Larger dairy farmers have been waiting for years for a rotary milking parlor equipped, plumbed and primed with robotics. That game-changer may now be ready for prime-time milk production.
On August 20, GEA Farm Technologies broke ground at Cashton, Wis., for the world's first commercial-scale DairyProQ rotary parlor at the Mlsna East Town Dairy.
Prototypes were previously tested on research and pilot farms in Europe. But this is a 72-stall rotary equipped with individual robotic milking modules.
"Application of this technology on such a large operation has not been done before anywhere else in the world," says Matt Daley, chief executive officer with GEA Farm Technologies. "For most dairy farmers in America, this is quite significant."
How it's designed
Each stall unit has its own robotic arm, designed to automate teat prep (cleaning), stimulation, cup attachment, fore-stripping, milk harvest and post-dipping. It's all are done inside each teat cup. After each cow is milk, the unit is automatically removed and backflushed to sanitize the clusters.
Each stall unit has its own robotic arm, designed to automate teat prep (cleaning), stimulation, cup attachment, fore-stripping, milk harvest and post-dipping. It's all are done in-liner via each cup. After each cow is milked, the robotic arm automatically removes and backflushes the unit to sanitize the clusters.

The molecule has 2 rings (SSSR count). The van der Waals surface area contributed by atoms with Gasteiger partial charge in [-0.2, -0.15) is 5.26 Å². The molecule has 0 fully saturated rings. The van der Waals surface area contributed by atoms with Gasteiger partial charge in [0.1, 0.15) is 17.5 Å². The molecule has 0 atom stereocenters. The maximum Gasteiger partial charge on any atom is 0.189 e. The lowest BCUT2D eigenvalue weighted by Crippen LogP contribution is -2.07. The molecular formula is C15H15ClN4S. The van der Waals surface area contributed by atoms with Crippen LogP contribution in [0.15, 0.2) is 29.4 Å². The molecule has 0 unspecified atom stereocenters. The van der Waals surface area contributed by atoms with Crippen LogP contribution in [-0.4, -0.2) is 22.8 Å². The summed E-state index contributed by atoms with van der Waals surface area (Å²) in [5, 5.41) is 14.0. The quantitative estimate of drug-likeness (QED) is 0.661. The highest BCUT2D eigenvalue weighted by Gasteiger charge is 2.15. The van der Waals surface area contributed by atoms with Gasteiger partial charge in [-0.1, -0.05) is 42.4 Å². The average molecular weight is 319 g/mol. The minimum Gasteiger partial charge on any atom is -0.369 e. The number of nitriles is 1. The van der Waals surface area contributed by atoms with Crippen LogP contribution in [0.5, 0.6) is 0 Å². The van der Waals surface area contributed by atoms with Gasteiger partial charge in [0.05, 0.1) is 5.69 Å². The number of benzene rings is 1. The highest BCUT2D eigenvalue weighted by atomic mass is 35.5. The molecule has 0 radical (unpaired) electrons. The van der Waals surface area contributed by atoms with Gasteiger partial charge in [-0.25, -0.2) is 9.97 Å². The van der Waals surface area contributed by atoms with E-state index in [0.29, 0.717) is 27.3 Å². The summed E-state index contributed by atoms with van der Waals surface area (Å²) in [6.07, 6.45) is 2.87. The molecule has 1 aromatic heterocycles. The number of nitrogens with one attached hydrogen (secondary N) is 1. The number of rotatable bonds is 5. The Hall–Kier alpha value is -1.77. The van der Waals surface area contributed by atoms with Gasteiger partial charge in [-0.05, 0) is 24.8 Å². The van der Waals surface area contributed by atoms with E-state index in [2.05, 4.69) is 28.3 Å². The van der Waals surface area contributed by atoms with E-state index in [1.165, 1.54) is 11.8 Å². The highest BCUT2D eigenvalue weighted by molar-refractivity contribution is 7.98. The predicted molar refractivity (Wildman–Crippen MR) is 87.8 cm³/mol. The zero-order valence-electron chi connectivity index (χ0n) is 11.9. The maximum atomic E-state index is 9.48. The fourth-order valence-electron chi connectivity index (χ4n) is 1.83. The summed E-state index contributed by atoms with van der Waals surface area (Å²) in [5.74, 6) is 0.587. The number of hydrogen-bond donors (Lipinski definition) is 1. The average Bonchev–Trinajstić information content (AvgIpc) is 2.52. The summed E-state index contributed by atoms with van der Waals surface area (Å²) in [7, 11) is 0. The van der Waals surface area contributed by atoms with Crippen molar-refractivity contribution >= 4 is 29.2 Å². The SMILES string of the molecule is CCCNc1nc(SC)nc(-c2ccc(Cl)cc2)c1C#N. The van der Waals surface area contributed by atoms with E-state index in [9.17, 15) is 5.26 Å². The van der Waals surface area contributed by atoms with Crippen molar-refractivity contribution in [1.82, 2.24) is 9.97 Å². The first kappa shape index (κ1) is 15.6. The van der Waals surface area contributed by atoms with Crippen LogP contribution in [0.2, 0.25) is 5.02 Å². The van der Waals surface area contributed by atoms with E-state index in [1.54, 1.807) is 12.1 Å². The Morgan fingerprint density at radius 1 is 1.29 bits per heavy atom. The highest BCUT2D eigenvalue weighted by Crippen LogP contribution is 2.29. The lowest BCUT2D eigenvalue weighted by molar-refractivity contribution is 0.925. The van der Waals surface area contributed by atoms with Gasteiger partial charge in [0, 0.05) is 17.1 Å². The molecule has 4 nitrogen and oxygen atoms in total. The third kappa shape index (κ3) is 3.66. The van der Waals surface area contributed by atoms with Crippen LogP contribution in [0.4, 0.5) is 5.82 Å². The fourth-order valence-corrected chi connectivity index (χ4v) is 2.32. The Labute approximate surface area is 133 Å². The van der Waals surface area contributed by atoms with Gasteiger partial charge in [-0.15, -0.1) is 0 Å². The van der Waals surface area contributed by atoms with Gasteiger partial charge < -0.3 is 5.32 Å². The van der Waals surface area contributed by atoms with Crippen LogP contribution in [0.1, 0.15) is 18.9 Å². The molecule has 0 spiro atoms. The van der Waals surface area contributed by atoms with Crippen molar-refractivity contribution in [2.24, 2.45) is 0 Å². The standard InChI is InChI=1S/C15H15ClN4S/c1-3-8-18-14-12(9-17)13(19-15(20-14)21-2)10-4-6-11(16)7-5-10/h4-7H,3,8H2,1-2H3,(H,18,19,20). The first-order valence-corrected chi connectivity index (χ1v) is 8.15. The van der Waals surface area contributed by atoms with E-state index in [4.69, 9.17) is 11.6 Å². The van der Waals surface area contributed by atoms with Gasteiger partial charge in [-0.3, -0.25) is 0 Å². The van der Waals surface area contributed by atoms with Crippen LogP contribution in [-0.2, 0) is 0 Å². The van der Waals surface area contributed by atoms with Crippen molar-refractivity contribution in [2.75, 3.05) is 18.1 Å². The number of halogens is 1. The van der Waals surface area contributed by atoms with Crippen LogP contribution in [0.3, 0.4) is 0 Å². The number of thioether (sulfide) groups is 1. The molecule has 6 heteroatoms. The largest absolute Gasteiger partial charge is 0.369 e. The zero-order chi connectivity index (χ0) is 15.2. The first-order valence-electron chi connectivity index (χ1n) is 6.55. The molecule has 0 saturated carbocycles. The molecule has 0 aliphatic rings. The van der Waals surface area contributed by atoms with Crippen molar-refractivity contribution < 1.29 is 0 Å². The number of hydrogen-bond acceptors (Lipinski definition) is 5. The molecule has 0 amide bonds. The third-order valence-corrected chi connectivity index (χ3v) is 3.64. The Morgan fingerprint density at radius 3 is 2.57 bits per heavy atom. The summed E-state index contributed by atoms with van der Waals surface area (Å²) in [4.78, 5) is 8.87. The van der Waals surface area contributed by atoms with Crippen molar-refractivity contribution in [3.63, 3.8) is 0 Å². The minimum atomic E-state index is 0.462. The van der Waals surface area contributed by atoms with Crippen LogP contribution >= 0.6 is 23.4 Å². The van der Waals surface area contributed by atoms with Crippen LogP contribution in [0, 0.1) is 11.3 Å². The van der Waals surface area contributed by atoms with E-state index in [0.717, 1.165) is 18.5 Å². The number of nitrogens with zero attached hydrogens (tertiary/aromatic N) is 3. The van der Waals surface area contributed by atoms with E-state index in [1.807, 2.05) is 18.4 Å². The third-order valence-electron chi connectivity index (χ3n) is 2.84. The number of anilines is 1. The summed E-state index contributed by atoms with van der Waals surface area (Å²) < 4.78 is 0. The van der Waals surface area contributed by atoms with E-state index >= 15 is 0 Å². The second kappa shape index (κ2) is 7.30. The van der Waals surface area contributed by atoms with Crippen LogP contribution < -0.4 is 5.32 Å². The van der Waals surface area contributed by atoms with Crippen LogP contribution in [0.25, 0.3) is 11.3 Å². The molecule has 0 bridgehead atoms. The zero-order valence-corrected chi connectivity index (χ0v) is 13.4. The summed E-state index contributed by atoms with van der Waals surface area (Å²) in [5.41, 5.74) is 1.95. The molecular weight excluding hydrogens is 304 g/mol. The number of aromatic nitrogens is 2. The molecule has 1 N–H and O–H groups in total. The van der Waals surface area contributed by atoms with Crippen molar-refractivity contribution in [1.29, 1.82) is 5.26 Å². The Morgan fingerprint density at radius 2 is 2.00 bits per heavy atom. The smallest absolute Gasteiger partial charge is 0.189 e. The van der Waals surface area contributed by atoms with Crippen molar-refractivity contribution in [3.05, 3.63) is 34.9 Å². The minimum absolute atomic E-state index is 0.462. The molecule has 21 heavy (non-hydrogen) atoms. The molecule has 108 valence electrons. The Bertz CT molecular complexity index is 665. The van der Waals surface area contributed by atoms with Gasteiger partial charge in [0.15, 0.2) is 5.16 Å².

Teats are pre-dipped in-liner, then rinsed with water, explains Robin Matthayasack, GEA director of marketing and communications. "That solution is diverted to a separate waste line along with fore-stripped milk. When milk harvest is engaged, saleable milk is run through a separate line to prevent contamination."
Equipping a rotary parlor with robotic arms means the parlors will be larger than for conventional rotaries. That's one reason retro-fitting existing rotaries won't be possible, according to Greg Larson, GEA's milking system expert. In the future, GEA engineers expect to incorporate the robotic technology into parallel or herringbone configurations, notes Matthayasack.
Problem cows or special needs cows can be milked on a semi-automatic, manual basis if required. But the Milsna farm's current double-12 parlor will still be used for fresh and special needs cows.
The Mlsa family sees this robotic rotary as a key part of its plan to expand from 900 cows to 2,000. More than doubling the milking herd, they're faced with concerns about their labor force being able to handle the increased cow volume. They hope to start milking cows in the new parlor in March 2015.
Lower milking labor costs plus improved milk-quality monitoring are prime incentives for the U.S. growth of robotic milking in both large and small dairy farms. But one all-important question has yet to be answered.
What'll a DairyProQ robotic rotary parlor cost? GEA officials haven't yet put a price on it.